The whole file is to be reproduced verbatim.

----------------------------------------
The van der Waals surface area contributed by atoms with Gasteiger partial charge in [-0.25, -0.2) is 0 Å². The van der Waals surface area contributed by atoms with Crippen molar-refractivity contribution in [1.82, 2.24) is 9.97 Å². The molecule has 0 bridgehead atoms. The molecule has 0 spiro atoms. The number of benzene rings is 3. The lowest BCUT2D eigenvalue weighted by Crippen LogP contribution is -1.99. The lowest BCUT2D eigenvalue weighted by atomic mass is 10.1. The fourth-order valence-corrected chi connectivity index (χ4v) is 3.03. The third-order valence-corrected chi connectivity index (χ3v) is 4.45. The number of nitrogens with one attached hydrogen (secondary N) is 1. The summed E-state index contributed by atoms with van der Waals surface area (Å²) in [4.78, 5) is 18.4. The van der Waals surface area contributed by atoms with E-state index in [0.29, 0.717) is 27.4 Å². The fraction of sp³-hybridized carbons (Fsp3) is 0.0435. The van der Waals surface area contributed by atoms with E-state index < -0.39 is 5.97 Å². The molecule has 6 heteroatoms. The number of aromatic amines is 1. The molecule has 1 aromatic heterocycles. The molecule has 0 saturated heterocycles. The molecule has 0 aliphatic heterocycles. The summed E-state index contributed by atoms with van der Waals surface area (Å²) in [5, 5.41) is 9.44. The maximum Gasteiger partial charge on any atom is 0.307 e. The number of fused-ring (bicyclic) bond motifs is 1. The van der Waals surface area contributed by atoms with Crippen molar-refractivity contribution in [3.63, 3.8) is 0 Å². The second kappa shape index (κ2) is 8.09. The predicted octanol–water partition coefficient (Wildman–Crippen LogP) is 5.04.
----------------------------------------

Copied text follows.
The van der Waals surface area contributed by atoms with Gasteiger partial charge in [-0.25, -0.2) is 0 Å². The van der Waals surface area contributed by atoms with Crippen molar-refractivity contribution in [1.82, 2.24) is 9.97 Å². The molecule has 0 bridgehead atoms. The molecule has 0 spiro atoms. The number of benzene rings is 3. The lowest BCUT2D eigenvalue weighted by Crippen LogP contribution is -1.99. The lowest BCUT2D eigenvalue weighted by atomic mass is 10.1. The fourth-order valence-corrected chi connectivity index (χ4v) is 3.03. The third-order valence-corrected chi connectivity index (χ3v) is 4.45. The number of nitrogens with one attached hydrogen (secondary N) is 1. The summed E-state index contributed by atoms with van der Waals surface area (Å²) in [4.78, 5) is 18.4. The van der Waals surface area contributed by atoms with E-state index in [0.29, 0.717) is 27.4 Å². The fraction of sp³-hybridized carbons (Fsp3) is 0.0435. The van der Waals surface area contributed by atoms with E-state index < -0.39 is 5.97 Å². The molecule has 6 heteroatoms. The number of aromatic amines is 1. The molecule has 1 aromatic heterocycles. The molecule has 0 saturated heterocycles. The molecule has 0 aliphatic heterocycles. The summed E-state index contributed by atoms with van der Waals surface area (Å²) in [5, 5.41) is 9.44. The maximum Gasteiger partial charge on any atom is 0.307 e. The number of fused-ring (bicyclic) bond motifs is 1. The van der Waals surface area contributed by atoms with Crippen molar-refractivity contribution in [3.63, 3.8) is 0 Å². The second kappa shape index (κ2) is 8.09. The predicted octanol–water partition coefficient (Wildman–Crippen LogP) is 5.04.